There are indeed several bars, and we begin to peruse menus. “The Germans live in their houses for hundreds of years, so many of the neighbors should be the same,” he wrote. “The landlords are a very mean family. Whatever you do, do not talk with the landlords.”

Our guide had no idea that Jews once lived on the street. He tells us that there’s increasing commerce here, a strip mall being built. My grandfather said he grew up across from trees. Eventually, we see the outline of a massive Walmart. And then, right across the street, is the house—number 182. On the ground floor is a bar. We walk in to look at the menu, and confirm: only beer.

Suddenly we hear rustling. Above us, a man is in one of the massive trees. His face is shocked, grotesque. “Get off my property!” he screams at us, according to our guide.

“We just want to go to the bar,” the guide says.

“It’s closed,” the man yells, brandishing a saw. “I’ll call the police.”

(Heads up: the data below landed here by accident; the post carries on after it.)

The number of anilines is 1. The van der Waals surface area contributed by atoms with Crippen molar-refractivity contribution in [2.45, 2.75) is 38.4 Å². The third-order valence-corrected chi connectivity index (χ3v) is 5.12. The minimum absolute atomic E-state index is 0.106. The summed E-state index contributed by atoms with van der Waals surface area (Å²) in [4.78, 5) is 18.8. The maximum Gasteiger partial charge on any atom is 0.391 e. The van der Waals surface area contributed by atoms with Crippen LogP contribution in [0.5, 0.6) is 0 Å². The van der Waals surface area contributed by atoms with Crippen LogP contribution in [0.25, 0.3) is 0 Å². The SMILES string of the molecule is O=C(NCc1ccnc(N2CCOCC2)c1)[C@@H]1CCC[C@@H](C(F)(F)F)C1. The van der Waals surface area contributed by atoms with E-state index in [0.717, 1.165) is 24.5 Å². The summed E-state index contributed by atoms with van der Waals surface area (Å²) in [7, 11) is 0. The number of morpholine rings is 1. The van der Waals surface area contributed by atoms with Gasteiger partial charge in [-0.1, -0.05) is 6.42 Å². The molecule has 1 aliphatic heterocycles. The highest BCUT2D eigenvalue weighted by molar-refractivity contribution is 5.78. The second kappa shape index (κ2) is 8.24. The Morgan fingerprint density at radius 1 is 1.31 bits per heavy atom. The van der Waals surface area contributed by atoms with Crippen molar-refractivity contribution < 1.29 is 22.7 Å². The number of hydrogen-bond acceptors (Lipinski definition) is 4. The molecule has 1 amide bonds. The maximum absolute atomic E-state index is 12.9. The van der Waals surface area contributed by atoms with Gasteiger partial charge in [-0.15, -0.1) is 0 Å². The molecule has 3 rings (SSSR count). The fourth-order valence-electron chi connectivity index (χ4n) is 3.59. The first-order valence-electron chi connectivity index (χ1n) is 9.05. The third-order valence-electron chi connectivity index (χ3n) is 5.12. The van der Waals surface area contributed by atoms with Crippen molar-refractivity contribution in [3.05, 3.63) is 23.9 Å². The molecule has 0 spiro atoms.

He comes down from the tree. Then he sees my mother. His face goes gray, blue, then all of the color leaves. “Who are you?” he says, but it is clear he knows exactly who she is. I start snapping pictures like mad—the bar, the apartment, the yard, the landlord. “I must look like my grandmother,” my mother says in Hebrew.

The landlord starts addressing me in German. Because I am tall and have lightened hair, people mistake me for German all the time. I can’t answer back, so I keep taking pictures. He lunges for the camera, but I’m fast, and I’m young.

“This is Zigmund’s daughter,” the guide says. “Do you remember the Traum family?”

“No, no, I do not remember them,” the landlord says. In his eyes we see that he does.

He looks about seventy-something. “The landlords are mean people, and they had a little boy, with bulging blue eyes,” my grandfather had written. I knew I was looking at him.

“I am from Kiev,” the landlord says, in his perfect German.

The guide laughs. “From Kiev?”